During our studies, we encountered several aspects of the CRA that are often neglected. First, the HSC activity when transplanted at limited numbers highlighted large variations in between recipients, which is in line with previous extensive single-cell transplantation experiments (Yamamoto et al., 2018; Yamamoto et al., 2013; Benz et al., 2012; Carrelha et al., 2018; Oguro et al., 2013). While raised previously (Ema and Nakauchi, 2000), taking into account not only the repopulating activity but also clonal aspects has not reached wide use. Emerging barcoding technologies, by which many clones can be evaluated in a single mouse, makes this easier. Second, the progeny from a relatively small number of cultured cHSCs (10–50 cells) vastly outcompeted ‘standard’ doses of competitor cells, making quantification unreliable/impossible. This contrasted results from freshly isolated cHSCs transplanted at the same doses used to initiate cultures. While this concern could be overcome by adjusting the graft composition (e.g. enhancing the number of competitor cells), extensive variation still existed among cultures that could be eliminated by using larger amounts of input cells and splitting the contents into individual recipients. This should have relevance also for normal HSC biology by highlighting intrinsic rather than stochastic regulation as the central determinant for persistent HSC function. A third consideration relates to the definition of ongoing HSC activity. We and others have previously established that this is best mirrored by the HSC contribution to myelopoiesis (Norddahl et al., 2011; Domen and Weissman, 2003). When we assessed cultured EPCR+CD48+ cells (with predominantly transient multilineage activity), we observed prominent long-term T cell contribution but limited myeloid reconstitution. This should not be confused with the concept of HSC lineage-bias, but rather reflects that the pool of T cells in vivo can be maintained by homeostatic proliferation and thus do not require continuous input from HSCs. Thus, short-lived non-self-renewing multipotent progenitors, which are generated in large numbers in culture, can contribute extensive (lymphoid) offspring in the long term but should not be mistaken for ongoing HSC activity. This consideration is valid also for competitor grafts in the CRA (in the form of WBM cells), which contain numerous progenitor cells that can rapidly and persistently contribute to lymphopoiesis. Thus, as opposed to the classic CRA, where the overall donor contribution is assessed (Harrison et al., 1993), the contribution to short-lived lineages reflects better the ongoing HSC activity, with the contribution to lymphoid lineages serving as a qualitative parameter for multipotency. In agreement with previous viral barcoding studies on HSCs (Lu et al., 2011), we observed that when cultured HSCs are barcoded and assessed long term, there is a strong correlation between barcodes in BM progenitors and myeloid cells, while the pool of mature B cells contain clones that cannot be recovered in other lineages (data not shown).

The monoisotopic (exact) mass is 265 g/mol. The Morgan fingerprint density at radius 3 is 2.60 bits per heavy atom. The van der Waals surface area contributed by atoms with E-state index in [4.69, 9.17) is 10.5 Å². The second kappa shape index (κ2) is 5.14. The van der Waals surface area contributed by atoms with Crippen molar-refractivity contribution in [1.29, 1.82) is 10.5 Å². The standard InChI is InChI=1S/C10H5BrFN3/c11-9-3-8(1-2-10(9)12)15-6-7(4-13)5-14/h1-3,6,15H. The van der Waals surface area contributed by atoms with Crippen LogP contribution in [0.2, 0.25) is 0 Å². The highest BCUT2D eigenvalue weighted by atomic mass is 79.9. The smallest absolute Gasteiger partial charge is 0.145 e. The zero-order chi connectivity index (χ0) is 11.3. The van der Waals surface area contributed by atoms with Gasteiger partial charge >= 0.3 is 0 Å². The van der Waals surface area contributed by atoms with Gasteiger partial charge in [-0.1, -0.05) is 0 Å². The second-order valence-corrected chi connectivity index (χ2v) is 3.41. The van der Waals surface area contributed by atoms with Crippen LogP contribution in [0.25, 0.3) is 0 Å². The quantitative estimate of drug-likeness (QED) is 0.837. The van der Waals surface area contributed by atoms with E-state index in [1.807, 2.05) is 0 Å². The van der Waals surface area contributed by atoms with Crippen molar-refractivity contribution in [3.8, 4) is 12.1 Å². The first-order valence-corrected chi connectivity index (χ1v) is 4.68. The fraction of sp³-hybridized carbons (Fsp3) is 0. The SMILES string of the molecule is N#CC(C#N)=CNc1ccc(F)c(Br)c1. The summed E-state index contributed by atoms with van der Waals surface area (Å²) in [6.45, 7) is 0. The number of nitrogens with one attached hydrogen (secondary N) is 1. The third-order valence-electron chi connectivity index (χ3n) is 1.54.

Successful repopulation of non-conditioned hosts is based on the suggestion that large numbers of HSCs are needed to saturate those few BM niches available for engraftment (Bhattacharya et al., 2006; Czechowicz et al., 2007). Apart from evident clinical implications, avoiding toxic myeloablation has also been a precedence in experimental murine HSC biology, where lethal myeloablation enforces vigorous HSC proliferation following transplantation (Säwén et al., 2016), but which contrasts native contexts (Säwén et al., 2016; Sun et al., 2014; Busch et al., 2015). We observed that the CD45.1/CD45.2 differences are sufficiently immunogenic to mediate long-term graft failure in the non-conditioned setting, which in hindsight has been alluded to previously (Bhattacharya et al., 2006; van Os et al., 2001; Xu et al., 2004). Thus, by matching hosts for CD45 isoforms, we could successfully obtain low-level (2–5%) long-term multilineage chimerism in adult non-myeloablated hosts from only 100 cHSCs. Intriguingly, despite being activated to proliferate in vitro, many cHSCs rapidly returned to a quiescent state in vivo, with the most dormant cHSCs exhibiting the most stringent HSC phenotype (EPCRhigh SLAM LSKs). The possibility for non-conditioned transplantation should complement genetic lineage tracing models aimed at exploring both normal and malignant hematopoiesis in more native/physiological contexts (Säwén et al., 2016; Sun et al., 2014; Busch et al., 2015).